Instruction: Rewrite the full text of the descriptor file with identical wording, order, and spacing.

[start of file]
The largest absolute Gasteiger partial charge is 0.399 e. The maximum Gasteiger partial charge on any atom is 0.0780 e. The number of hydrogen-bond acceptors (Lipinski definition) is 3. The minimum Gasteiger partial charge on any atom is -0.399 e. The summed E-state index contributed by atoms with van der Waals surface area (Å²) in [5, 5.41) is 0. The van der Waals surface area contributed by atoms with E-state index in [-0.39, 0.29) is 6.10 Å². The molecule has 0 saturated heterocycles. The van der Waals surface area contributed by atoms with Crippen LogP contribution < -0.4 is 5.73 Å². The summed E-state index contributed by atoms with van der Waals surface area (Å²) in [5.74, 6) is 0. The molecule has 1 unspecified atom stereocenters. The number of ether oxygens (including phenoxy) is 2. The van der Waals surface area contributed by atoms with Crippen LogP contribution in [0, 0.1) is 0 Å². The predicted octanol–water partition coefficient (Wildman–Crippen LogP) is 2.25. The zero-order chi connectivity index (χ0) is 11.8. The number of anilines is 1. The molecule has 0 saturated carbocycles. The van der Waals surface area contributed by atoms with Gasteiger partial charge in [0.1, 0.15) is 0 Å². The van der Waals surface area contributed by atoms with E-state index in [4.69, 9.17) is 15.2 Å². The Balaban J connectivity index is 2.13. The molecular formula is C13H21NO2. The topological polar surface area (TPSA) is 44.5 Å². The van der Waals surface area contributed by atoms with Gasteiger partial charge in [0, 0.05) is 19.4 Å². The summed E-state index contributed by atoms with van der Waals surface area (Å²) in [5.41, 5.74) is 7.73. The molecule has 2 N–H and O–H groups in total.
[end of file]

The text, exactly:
The largest absolute Gasteiger partial charge is 0.399 e. The maximum Gasteiger partial charge on any atom is 0.0780 e. The number of hydrogen-bond acceptors (Lipinski definition) is 3. The minimum Gasteiger partial charge on any atom is -0.399 e. The summed E-state index contributed by atoms with van der Waals surface area (Å²) in [5, 5.41) is 0. The van der Waals surface area contributed by atoms with E-state index in [-0.39, 0.29) is 6.10 Å². The molecule has 0 saturated heterocycles. The van der Waals surface area contributed by atoms with Crippen LogP contribution < -0.4 is 5.73 Å². The summed E-state index contributed by atoms with van der Waals surface area (Å²) in [5.74, 6) is 0. The molecule has 1 unspecified atom stereocenters. The number of ether oxygens (including phenoxy) is 2. The van der Waals surface area contributed by atoms with Crippen LogP contribution in [0, 0.1) is 0 Å². The predicted octanol–water partition coefficient (Wildman–Crippen LogP) is 2.25. The zero-order chi connectivity index (χ0) is 11.8. The number of anilines is 1. The molecule has 0 saturated carbocycles. The van der Waals surface area contributed by atoms with Gasteiger partial charge in [0.1, 0.15) is 0 Å². The van der Waals surface area contributed by atoms with E-state index in [4.69, 9.17) is 15.2 Å². The Balaban J connectivity index is 2.13. The molecular formula is C13H21NO2. The topological polar surface area (TPSA) is 44.5 Å². The van der Waals surface area contributed by atoms with Gasteiger partial charge in [0, 0.05) is 19.4 Å². The summed E-state index contributed by atoms with van der Waals surface area (Å²) in [5.41, 5.74) is 7.73. The molecule has 2 N–H and O–H groups in total.